In the mid-1960s, in addition to the mechanical engineering teams, there were also computer scientists and computer engineers on staff in Rochester, since the engineering lab and the plant also built the card readers (1622 and 2501) and card punches (1442) for the IBM 1401 and IBM 1620, as well as the unit record gear for the System/360. Overall, Rochester made over 70 products at this time, each with major electromechanical components. There were always moving parts. With this mixed bag of mechanical and electronic experts, Rochester, as prescribed by Mother IBM, created the specifications for the smaller and less expensive next generation unit record system.
Rather than make the machine family all electromechanical, which would necessitate lots of mechanical parts, largeness, heaviness, bulky wiring panels, and cost, the engineers decided to build their “electromechanical” system using fewer moving parts by adopting the computer technologies of the day. Rather than use wiring boards to trigger actual relays, for example, as in the mechanical unit-record machines, the new unit-record punch card system would use small “computer” programs. To enable work to be accomplished, the “system” would be shipped with a means of translating source instructions in punched cards into programs. These programs would emulate the functions of the wiring boards of the past.
The translating device of course would be software–a card-based compiler, very similar to that designed for the System/360 Model 20. This compiler language was not a new idea and had been, in fact, developed to provide accounting machine functions on IBM’s 1400 series computer systems. It produced programs with a fixed logic cycle that emulated the functions of IBM’s best unit-record accounting machines (402, 403, 407, etc.). The IBM 1401 compiler was named RPG, short for Report Program Generator, since that was its function–to produce reports. When introduced for the new announcement in July 1969 (shortly after I joined IBM as a Systems Engineer), this compiler had been substantially enhanced and its new name was RPG II.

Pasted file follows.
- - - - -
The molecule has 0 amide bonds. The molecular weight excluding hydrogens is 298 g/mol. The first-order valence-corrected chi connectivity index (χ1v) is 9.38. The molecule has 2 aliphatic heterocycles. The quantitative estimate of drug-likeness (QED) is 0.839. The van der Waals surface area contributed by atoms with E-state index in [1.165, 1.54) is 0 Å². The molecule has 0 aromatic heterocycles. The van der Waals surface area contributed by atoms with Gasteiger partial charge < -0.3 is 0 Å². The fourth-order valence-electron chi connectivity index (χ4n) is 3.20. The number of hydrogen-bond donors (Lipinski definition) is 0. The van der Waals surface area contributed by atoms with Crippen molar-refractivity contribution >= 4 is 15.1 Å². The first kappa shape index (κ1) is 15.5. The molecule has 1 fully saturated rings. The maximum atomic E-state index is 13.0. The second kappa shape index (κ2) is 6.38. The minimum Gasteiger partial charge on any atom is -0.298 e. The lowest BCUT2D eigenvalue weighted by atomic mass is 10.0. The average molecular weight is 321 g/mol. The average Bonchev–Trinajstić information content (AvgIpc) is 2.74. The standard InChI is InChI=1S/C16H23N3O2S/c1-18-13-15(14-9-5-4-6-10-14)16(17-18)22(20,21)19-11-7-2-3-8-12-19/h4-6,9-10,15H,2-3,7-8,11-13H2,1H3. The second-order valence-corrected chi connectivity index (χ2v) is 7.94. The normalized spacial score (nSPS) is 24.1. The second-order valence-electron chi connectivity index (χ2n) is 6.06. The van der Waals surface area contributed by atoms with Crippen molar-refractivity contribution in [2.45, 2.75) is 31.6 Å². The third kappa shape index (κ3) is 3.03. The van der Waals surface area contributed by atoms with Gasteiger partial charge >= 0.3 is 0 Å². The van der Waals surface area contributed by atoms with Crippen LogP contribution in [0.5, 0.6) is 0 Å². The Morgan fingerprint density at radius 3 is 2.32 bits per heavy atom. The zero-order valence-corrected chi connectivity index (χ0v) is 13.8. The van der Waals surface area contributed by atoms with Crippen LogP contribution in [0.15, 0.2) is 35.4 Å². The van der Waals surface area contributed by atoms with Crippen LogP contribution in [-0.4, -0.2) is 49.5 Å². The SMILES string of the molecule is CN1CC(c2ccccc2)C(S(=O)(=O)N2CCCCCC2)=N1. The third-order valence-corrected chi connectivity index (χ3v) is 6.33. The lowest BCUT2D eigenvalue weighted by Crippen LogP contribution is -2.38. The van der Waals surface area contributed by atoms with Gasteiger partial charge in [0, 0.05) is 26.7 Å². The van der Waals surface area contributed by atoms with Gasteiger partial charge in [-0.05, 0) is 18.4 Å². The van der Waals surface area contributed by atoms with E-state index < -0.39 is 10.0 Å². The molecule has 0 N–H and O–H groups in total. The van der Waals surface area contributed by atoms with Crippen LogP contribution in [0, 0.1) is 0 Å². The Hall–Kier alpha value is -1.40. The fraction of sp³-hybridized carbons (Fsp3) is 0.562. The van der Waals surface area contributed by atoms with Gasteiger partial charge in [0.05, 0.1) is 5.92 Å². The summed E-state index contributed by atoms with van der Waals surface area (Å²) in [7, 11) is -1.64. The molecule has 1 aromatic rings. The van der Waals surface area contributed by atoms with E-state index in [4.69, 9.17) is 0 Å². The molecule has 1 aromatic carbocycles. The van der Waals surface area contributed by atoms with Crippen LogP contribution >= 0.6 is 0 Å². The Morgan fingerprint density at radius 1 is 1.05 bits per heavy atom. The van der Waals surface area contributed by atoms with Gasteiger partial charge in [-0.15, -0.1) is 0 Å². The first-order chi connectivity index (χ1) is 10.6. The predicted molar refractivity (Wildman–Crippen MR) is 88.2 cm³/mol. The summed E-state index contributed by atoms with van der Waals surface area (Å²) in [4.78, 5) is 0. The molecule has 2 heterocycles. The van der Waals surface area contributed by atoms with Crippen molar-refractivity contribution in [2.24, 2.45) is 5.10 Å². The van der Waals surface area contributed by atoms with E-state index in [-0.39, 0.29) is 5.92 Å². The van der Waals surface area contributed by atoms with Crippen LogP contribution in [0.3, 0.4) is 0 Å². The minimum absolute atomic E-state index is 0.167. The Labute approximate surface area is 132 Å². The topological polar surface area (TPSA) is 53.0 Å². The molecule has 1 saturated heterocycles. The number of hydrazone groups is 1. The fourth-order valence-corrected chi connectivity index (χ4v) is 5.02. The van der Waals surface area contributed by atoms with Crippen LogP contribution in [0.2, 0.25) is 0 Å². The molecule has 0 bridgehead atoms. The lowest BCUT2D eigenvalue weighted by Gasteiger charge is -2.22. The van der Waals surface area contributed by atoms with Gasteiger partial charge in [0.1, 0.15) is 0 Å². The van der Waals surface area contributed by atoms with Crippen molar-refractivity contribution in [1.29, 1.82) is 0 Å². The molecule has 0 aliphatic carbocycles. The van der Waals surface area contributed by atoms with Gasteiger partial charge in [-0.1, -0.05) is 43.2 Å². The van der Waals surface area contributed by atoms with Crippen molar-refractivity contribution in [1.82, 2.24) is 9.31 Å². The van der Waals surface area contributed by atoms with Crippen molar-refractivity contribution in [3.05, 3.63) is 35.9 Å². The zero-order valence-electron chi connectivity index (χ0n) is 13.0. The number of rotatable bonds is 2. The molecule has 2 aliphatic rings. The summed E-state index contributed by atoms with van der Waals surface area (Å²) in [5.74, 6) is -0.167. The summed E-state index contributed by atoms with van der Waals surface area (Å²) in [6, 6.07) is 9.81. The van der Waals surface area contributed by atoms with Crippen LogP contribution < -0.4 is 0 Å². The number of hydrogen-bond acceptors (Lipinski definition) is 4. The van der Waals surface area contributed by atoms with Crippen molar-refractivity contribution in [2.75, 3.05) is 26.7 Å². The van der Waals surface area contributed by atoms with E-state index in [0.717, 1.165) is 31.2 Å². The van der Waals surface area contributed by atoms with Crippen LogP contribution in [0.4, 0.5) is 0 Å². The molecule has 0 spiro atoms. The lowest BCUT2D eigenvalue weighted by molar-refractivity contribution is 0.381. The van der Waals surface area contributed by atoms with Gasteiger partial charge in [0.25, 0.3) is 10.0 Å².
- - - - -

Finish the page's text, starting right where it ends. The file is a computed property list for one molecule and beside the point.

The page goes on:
The chicanery of the Rochester team began with their full awareness that their mission was not to build a computer. They knew well that this mission rested elsewhere in IBM. So, no matter what, while this new machine was in development it was not called a computer, but rather a next-generation small business unit record system. The machine that flowed from this work would eventually be named the System/3. It would change IBM forever, offering ease-of-use IBM computing to small businesses for the very first time. By the time it was ready for announcement, Rochester had named the machine, the System/3, which signified that, just as System/360, it was a computer system. Just as important as the word system in this scheme was the fact that the number was a single digit. This gave great solace to Endicott and Poughkeepsie as it helped assure them that IBM was not creating another mainframe plant that would compete with their products.
Though the System/3 was simple, it was very capable and innovative. Pictures of the as-announced model and a later-model system, looked almost the same as the announced model. The original models had no disk drives, and card-based (unit-record) System/3 units were Rochester’s only computer product for a while after announcement. Note the vented drawers under the 96-column multi-function card unit (MFCU), These two optional drawers contained two 2.45 MB fixed disk units and also two 2.45 MB disk drives that used the flying-saucer-like disk drives scattered across the console table. That amounts to 9.8 MB of hard drive capacity on four drives. We’ve sure come a long way from such limited technology days, haven’t we?
The notions of think small-sized and think inexpensive were prevalent as IBM Rochester designed the least expensive IBM computer at the time. It was, in fact, affordable by small businesses. The new 96-column card developed by Rochester was one-third the size of the 80-column punched cards and yet could store 20 percent more data. The industry was abuzz. IBM marketed the system well, and it sold quite well and gave Rochester a real place in IBM history and in IBM’s future.